CORNERSTONES AND BUILDING BLOCKS MARK RENAISSANCE PLAN
The year 1949 was drawing to a close when the State of California ratified the charter of San Diego University — officially creating the San Diego College for Men, College for Women and School of Law. San Diego mayor Harley Knox had already turned the first shovel of dirt on the mesa where the most recent tenant had been U.S. Navy anti aircraft artillery.
Seventy years and many, many shovels of dirt later, the University of San Diego is still under construction and renovation. The Renaissance Plan — a 10-year effort of renewal and new construction launched in 2016 — calls for upgrades to existing facilities and new construction, including a Learning Commons behind Copley Library and a facility for the School of Business.
It’s the latest phase of development that has transformed a chaparral-covered mesa into what is widely considered one of the most beautiful campuses in the nation.
USD’s co-founders, Bishop Charles Buddy and Mother Rosalie Hill, were a formidable pair. The outgoing, personable prelate was the public face of the effort to build the Catholic colleges in the newly created Diocese of San Diego — its smiling, glad-handing adrenaline. The reserved reverend mother became its project manager.
It was Bishop Buddy who in 1947 took the stage at Balboa Park’s Organ Pavilion for a rally for the University Foundation Fund that also featured Pat O’Brien, a Hollywood star famous for his roles as a priest.
“Look out there at all those young people,” the first bishop of the San Diego diocese enthused to the overflow crowd of some 3,000, gesturing to a group of parochial school children. “Do you think they are worth a good university?”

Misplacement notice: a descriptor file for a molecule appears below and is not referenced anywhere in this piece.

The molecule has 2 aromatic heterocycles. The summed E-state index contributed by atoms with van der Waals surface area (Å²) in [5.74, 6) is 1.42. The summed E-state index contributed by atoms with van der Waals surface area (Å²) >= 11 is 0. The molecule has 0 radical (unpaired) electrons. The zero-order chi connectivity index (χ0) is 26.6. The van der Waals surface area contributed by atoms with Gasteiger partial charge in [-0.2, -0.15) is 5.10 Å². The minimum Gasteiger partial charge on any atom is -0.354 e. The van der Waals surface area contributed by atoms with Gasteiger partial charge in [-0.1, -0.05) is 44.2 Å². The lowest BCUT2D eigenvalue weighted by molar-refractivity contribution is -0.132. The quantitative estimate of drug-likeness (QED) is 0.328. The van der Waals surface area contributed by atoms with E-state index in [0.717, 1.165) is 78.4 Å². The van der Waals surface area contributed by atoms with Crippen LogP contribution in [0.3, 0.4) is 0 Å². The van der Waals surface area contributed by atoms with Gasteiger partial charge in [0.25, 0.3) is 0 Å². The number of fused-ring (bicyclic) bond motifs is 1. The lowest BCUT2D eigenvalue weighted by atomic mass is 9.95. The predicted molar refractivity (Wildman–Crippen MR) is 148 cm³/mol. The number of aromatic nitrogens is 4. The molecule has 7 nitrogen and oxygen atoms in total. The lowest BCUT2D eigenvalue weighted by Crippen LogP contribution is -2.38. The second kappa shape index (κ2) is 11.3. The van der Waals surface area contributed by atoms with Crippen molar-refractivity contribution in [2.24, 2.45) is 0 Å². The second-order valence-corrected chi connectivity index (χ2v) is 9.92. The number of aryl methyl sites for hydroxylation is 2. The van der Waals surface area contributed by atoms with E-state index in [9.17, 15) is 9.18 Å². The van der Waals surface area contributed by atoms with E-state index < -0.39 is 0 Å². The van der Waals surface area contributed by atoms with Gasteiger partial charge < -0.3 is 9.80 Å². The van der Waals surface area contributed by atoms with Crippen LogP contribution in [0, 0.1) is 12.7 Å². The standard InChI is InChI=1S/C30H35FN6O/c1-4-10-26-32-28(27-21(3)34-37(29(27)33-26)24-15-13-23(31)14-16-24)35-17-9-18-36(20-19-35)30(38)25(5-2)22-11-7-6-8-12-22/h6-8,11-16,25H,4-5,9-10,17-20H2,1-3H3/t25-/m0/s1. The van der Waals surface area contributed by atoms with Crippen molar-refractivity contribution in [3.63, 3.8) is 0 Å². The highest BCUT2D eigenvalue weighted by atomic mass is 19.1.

Long before that “good university” began to take shape, Mother Hill had determined that the school’s architecture would echo the Spanish Renaissance style of the Universidad de Henares in Alcalá, Spain, home of the city’s namesake, San Diego. While the distinctive structural design is synonymous with USD today, it was not a universally popular choice at the time.
In a USD History Project interview, the late Sister Sally Furay recalled the bishop himself wondered about the “imitative style.” But Mother Hill was adamant.
“Mother Hill would say Spanish Renaissance in one or another of its forms had been in style in Southern California for 200 years, and will be for the next 200. She said, ‘If I build modern in 1950, it will be out of date by 1975.’”
The reverend mother attended to the smallest details. As workers were installing carved mahogany doors at the main entrance to the College for Women, Mother Hill interceded with instructions on how to better hang them. “Lady,” a worker sighed, “you must expect these doors to last a hundred years.” Mother Hill’s quiet reply: “My good man, I expect them to last 300 years.”
Not everyone was impressed by her vision. In a 1959 San Diego Magazine piece titled “University of San Diego: An Architectural Failure,” longtime San Diego art and architecture critic James Britton compared the young campus to a cemetery. One can only wonder what Britton might have thought in 2017, when The Princeton Review named USD the most beautiful campus in the nation.
Sister Virgina Rodee ’57 thinks Bishop Buddy and Mother Hill would be pleasantly surprised if they could see USD at age 70.
“I think they’d be amazed at the technology and some of the other modern advances, but I think they’d feel right at home today,” Rodee says. “And that’s not just because the architecture has remained consistent. The campus has the same welcoming, loving, family feel now as it did then. I can’t imagine that being different, even in another 70 years.” — Timothy McKernan